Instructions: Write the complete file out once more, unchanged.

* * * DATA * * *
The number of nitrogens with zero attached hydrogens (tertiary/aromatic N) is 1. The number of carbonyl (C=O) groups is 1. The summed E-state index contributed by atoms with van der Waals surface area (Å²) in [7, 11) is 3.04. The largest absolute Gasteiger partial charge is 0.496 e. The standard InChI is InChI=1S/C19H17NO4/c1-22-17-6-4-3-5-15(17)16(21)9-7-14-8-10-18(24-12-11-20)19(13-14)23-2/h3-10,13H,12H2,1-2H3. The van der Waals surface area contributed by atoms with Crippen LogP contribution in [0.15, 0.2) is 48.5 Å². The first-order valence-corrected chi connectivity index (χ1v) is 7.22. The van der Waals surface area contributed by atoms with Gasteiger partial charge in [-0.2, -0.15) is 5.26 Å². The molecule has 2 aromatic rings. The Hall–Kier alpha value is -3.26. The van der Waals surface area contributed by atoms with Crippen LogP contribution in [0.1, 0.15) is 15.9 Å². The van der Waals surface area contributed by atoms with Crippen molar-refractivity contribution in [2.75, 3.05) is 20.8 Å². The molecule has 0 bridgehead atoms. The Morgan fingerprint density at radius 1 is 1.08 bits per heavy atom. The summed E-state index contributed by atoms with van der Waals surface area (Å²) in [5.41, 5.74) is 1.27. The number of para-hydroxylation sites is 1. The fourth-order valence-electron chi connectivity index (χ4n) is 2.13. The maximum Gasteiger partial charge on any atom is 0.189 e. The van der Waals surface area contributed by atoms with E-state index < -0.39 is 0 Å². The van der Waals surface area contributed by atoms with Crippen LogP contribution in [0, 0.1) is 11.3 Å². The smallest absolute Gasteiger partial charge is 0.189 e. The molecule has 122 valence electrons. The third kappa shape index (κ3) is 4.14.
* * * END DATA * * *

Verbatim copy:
The number of nitrogens with zero attached hydrogens (tertiary/aromatic N) is 1. The number of carbonyl (C=O) groups is 1. The summed E-state index contributed by atoms with van der Waals surface area (Å²) in [7, 11) is 3.04. The largest absolute Gasteiger partial charge is 0.496 e. The standard InChI is InChI=1S/C19H17NO4/c1-22-17-6-4-3-5-15(17)16(21)9-7-14-8-10-18(24-12-11-20)19(13-14)23-2/h3-10,13H,12H2,1-2H3. The van der Waals surface area contributed by atoms with Crippen LogP contribution in [0.15, 0.2) is 48.5 Å². The first-order valence-corrected chi connectivity index (χ1v) is 7.22. The van der Waals surface area contributed by atoms with Gasteiger partial charge in [-0.2, -0.15) is 5.26 Å². The molecule has 2 aromatic rings. The Hall–Kier alpha value is -3.26. The van der Waals surface area contributed by atoms with Crippen LogP contribution in [0.1, 0.15) is 15.9 Å². The van der Waals surface area contributed by atoms with Crippen molar-refractivity contribution in [2.75, 3.05) is 20.8 Å². The molecule has 0 bridgehead atoms. The Morgan fingerprint density at radius 1 is 1.08 bits per heavy atom. The summed E-state index contributed by atoms with van der Waals surface area (Å²) in [5.41, 5.74) is 1.27. The number of para-hydroxylation sites is 1. The fourth-order valence-electron chi connectivity index (χ4n) is 2.13. The maximum Gasteiger partial charge on any atom is 0.189 e. The van der Waals surface area contributed by atoms with E-state index < -0.39 is 0 Å². The van der Waals surface area contributed by atoms with Crippen LogP contribution in [0, 0.1) is 11.3 Å². The smallest absolute Gasteiger partial charge is 0.189 e. The molecule has 122 valence electrons. The third kappa shape index (κ3) is 4.14.